Barrington is a village in Cook County and Lake County,
Illinois Illinois ( ) is a U.S. state, state in the Midwestern United States, Midwestern region of the United States. It has the List of U.S. states and territories by GDP, fifth largest gross domestic product (GDP), List of U.S. states and territor ...
United States The United States of America (USA), commonly known as the United States (U.S. or US), or America, is a country Contiguous United States, primarily located in North America. It consists of 50 U.S. state, states, a Washington, D.C., federal di ...
. The population was 10,327 at the 2010 census. A northwest suburb of
Chicago (''City in a Garden''); I Will , image_map = , map_caption = Interactive maps of Chicago , coordinates = , coordinates_footnotes = , subdivision_type = Country , subd ...

, the area features wetlands, forest preserves, parks, and horse trails in a country-suburban setting. Barrington is part of the Chicago metropolitan area and serves as the hub of activity for the surrounding region which consists of six independent villages including North Barrington, South Barrington, Barrington Hills, Lake Barrington and Tower Lakes, Illinois, Tower Lakes, as well as small portions of Carpentersville, Illinois, Carpentersville, Deer Park, Illinois, Deer Park, Hoffman Estates, Illinois, Hoffman Estates, Fox River Grove, Illinois, Fox River Grove, Port Barrington, Illinois, Port Barrington and Inverness, Illinois, Inverness. The village's motto is "Be Inspired".


Early history

The original settlers of the Barrington area were the indigenous peoples of the Native American Prairie Potawatomi or Mascoutin tribes, which later divided into the Potawatomi, Ojibwe, Chippewa, and Odawa people, Ottawa tribes. Many local roads still in use today, including Illinois State Route 62, Algonquin Road, U.S. Route 12, Rand Road, Illinois State Route 72, Higgins Road, and St. Charles Road, were originally Native American trails. For many years, Barrington was considered part of the Northwest Territory, then the Illinois Territory.

19th century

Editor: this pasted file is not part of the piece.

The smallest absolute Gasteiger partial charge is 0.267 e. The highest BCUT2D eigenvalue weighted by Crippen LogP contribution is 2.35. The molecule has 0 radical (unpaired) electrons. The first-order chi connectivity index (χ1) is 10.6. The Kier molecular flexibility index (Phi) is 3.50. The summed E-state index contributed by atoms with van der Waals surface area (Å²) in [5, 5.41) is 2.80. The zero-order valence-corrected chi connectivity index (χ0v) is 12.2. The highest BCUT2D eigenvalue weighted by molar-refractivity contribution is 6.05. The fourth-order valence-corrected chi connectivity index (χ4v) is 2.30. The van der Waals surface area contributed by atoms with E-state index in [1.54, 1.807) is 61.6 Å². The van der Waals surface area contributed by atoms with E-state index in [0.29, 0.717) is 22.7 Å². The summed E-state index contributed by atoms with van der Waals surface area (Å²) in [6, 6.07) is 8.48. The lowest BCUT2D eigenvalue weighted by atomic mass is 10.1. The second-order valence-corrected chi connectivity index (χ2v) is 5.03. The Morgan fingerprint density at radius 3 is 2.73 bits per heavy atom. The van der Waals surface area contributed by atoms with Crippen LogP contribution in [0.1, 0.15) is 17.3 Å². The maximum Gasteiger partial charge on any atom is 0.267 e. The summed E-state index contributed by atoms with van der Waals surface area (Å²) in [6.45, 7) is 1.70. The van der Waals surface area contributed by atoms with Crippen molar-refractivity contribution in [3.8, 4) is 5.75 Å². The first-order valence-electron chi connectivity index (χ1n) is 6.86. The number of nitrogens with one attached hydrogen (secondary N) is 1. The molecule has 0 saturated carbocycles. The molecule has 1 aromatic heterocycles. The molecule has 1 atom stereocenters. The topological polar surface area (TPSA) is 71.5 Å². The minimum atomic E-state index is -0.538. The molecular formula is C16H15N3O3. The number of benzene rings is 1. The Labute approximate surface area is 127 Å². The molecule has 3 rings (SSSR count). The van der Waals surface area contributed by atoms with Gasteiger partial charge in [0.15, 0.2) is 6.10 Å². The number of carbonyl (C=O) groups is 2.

By treaty dated September 26, 1833, ending the Black Hawk War, the Chippewa, Ottawa and Potawatomi tribes ceded to the United States all lands from the west shore of Lake Michigan west to the area that the Ho-Chunk, Winnebago tribe ceded in 1832, north to the area that the Menominees had previously ceded to the United States, and south to the area previously ceded by an 1829 treaty at Prairie du Chien, Wisconsin, Prairie du Chien, a total of approximately . Through this treaty, the Sauk people, Sacs, Meskwaki, Fox, Winnebago, Chippewa, Ottawa and Pottawatomi tribes ceded all title to the area east of the Mississippi River. Between 1833 and 1835, the U.S. government paid approximately $100,000 in annuities and grants to the Potawatomi, Ottawa, and Chippewa tribes, presumably as payment for the land. Following this treaty, pioneers traveling from Troy, New York, via Fort Dearborn (now the city of Chicago) to live in Cuba Township, Lake County, Illinois, Cuba Township in Lake County. The first white people, white American pioneer, pioneers known to have settled in Barrington township were Jesse F. Miller and William Van Orsdal of Steuben County, New York, who arrived in 1834, before the three-year period which had been given the Native Americans to vacate the region, and before local land surveys. Other settlers from Vermont and New York settled in what is now the northwest corner of Cook County. The combined settlement of these pioneers, located at the intersection of Illinois Route 68 and Sutton Road, was originally called Miller Grove due to the number of families with that surname but later renamed Barrington Center because it "centered" both ways from the present Illinois State Route 59, Sutton Road and from Algonquin and Higgins roads. Although residents and historians agree that the name Barrington was taken from Great Barrington, Massachusetts, Great Barrington in Berkshire County, Massachusetts, and that many settlers immigrated to the area from Berkshire County, there is currently no evidence that settlers emigrated from Great Barrington itself. In addition, several original settlers, including Miller, Van Orsdal, and John W. Seymour, emigrated from Steuben County, New York, which also features a town named Barrington, New York, Barrington founded in 1822. However, it is currently unknown whether any settlers emigrated from Barrington, New York, itself or whether the New York settlement influenced the naming of Barrington, Illinois. Much of the history of Barrington since its settlement parallels the development of railroad lines from the port facilities in Chicago. In 1854, the Chicago & North Western Railway, Chicago, St. Paul & Fond du Lac Railroad (now known as the Union Pacific/Northwest Line), led by William Butler Ogden, extended the train line to the northwest corner of Cook County and built a station named Deer Grove. In 1854, Robert Campbell, a civil engineer who worked for the railroad, purchased a farm northwest of the Deer Grove station and platted a community on the property. Deer Grove residents protested, and at Campbell's request, the railroad later moved the Deer Grove station near its current location, which Campbell named Barrington after Barrington Center. In 1855, the village's first lumber facility began operations on Franklin Street. By 1863, population growth during the American Civil War, Civil War era increased the number of Barrington residents to 300. In order to provide a tax mechanism to finance improvements, Barrington submitted its request for incorporation in 1863. Delays due to the Civil War resulted in the appropriate incorporation deeds not returning to Barrington for nearly two years. The Illinois legislature granted Barrington's charter on February 16, 1865. The Village held its first Board meeting on March 20, 1865 and appointed resident Homer Wilmarth as Mayor for one year. In 1866, resident Milius B. McIntosh became the first elected Village President. In 1889, the Elgin, Joliet and Eastern Railway (the "EJ&E") was built through Barrington, crossing what is now the Union Pacific/Northwest Line northwest of town. In the late 19th century, a series of fires damaged numerous downtown buildings. In 1890, fire swept along the north side of East Lake Cook Road, Main Street east of what is now the Union Pacific/Northwest Line, destroying several buildings. In 1893, another fire destroyed most of the block that is now Park Avenue, and in 1898 a fire destroyed several buildings along the north side of Main Street from Illinois State Route 59, Hough Street to the Northwest Line railroad tracks. As a result of these fires, residents replaced the burned frame structures with more substantial brick and stone buildings, many of which remain in use today (albeit with substantially altered facades).